Date of Award

Spring 1-1-2017

Document Type


Degree Name

Master of Science (MS)


Aerospace Engineering Sciences

First Advisor

John Farnsworth

Second Advisor

Lakshmi Kantha

Third Advisor

John Evans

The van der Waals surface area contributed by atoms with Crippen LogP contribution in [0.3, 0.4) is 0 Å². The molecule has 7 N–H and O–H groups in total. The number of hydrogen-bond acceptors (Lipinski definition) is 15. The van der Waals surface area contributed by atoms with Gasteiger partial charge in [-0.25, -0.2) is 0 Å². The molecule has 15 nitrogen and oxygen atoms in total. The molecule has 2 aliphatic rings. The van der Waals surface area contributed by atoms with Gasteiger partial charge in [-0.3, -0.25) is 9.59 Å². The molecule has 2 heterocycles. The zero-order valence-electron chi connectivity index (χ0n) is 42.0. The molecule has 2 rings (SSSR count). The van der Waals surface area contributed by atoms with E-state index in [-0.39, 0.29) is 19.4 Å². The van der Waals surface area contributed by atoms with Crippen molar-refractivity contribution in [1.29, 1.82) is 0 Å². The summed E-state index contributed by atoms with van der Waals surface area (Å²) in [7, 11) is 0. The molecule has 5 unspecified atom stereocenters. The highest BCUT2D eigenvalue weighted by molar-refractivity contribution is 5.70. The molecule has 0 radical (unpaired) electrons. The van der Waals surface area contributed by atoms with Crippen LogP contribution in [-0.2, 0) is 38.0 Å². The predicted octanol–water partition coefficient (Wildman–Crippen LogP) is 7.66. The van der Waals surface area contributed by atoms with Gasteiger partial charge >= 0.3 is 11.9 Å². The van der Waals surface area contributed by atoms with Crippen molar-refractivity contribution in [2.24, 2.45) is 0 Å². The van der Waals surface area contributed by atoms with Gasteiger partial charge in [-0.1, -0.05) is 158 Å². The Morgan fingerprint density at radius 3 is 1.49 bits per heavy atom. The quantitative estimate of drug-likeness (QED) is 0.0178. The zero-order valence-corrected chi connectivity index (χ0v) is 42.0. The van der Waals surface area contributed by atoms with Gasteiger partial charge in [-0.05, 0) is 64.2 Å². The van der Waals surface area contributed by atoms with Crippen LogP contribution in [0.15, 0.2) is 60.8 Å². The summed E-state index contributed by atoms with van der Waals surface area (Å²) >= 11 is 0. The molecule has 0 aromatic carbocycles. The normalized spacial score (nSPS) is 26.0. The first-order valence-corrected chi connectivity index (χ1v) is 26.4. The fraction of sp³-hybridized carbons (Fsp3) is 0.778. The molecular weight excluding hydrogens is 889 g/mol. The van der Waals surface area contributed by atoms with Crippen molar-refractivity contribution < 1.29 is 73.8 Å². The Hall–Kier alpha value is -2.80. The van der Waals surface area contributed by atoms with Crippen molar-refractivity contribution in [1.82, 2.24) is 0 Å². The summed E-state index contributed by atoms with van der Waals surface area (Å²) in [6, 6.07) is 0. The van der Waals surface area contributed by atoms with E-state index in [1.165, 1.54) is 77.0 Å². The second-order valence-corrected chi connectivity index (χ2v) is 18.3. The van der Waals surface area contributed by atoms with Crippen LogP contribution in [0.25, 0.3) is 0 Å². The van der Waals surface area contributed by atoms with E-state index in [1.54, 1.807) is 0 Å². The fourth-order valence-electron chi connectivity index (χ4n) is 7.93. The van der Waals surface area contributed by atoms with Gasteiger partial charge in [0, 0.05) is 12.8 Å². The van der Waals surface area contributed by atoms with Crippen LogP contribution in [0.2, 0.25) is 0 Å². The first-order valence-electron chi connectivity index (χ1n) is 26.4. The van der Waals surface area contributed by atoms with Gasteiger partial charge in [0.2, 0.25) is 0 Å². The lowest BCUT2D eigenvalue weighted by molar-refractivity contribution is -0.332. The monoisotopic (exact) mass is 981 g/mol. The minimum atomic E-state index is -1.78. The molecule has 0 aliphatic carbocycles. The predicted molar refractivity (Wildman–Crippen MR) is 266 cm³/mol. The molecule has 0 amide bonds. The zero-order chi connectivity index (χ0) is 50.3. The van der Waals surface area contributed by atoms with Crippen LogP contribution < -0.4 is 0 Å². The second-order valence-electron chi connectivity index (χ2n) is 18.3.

Cycloidal Rotors have been studied for over 100 years, with a focus on applications for vertical axis wind turbines (VAWTs) for energy production and vertical-take-off-and-landing (VTOL) vehicles. Although, numerous experimental and analytical studies have demonstrated their potential competency compared to conventional horizontal-axis rotors, it is not until recently that the focus of these studies has shifted towards understanding the fundamental science behind how these complex systems function. The present study extends the existing fundamental knowledge about cycloidal rotors by particularly focusing on the unsteady aerodynamic phenomena associated with a single-fixed NACA 0012 blade cycloidal rotor as the system translates across an advance ratio (μ=U∞⁄ωR ) of 1. This phenomena was studied both experimentally, making use of particle image velocimetry (PIV) measurements on the system, and computationally, making use of both simple analytical tools and two-dimensional Unsteady Reynolds-Averaged Navier Stokes computational fluid dynamics (URANS-CFD) simulations. It is important to study the transition of the system through μ = 1 in order to better understand the incapability of VAWTs to self-start, and also the progression of VTOL vehicles into forward flight. When the advance ratio is less than one the blade cuts through its own wake. As it approaches one the local airspeed of the flow over the airfoil approaches zero during the retreating portion of the cycle. Finally, as the advance ratio increases beyond one the airfoil will experience reversed flow relative to its direction of rotation. The analysis of the PIV results show that the flow just downstream of the rotor is similar for cases at the same advance ratios, and that the wake structures do not depend upon the Reynolds number, within the range investigated. The phase-history velocity contour plots of the wake structure show a distinct cycloidal pattern for the advance ratio of μ = 1.25, a more stationary wake pattern for μ = 1, and a retarding wake pattern for μ = 0.75. CFD analysis using three different turbulence models showed that an asymmetric wake was generated behind the rotor with a more complex structure (both inside and outside the rotor diameter). This asymmetric wake generation is attributed to the difference in flow conditions at the advancing and retreating sides of the cycle. The complex structures account for the occurrence of dynamic stall, shedding of wake from the trailing edge, flow reversal on the airfoil in the cycle, and the wake-blade interaction. Also, it is observed that a region of high velocity is generated by the airfoil as it sweeps through the flow, which interacts with the airfoil at a later point in the cycle and affects the net force on the airfoil. It was seen that the blade-vortex interaction is not a characteristic property of the cycloidal rotor system. Rather, it depends on the advance ratio at which the system operates.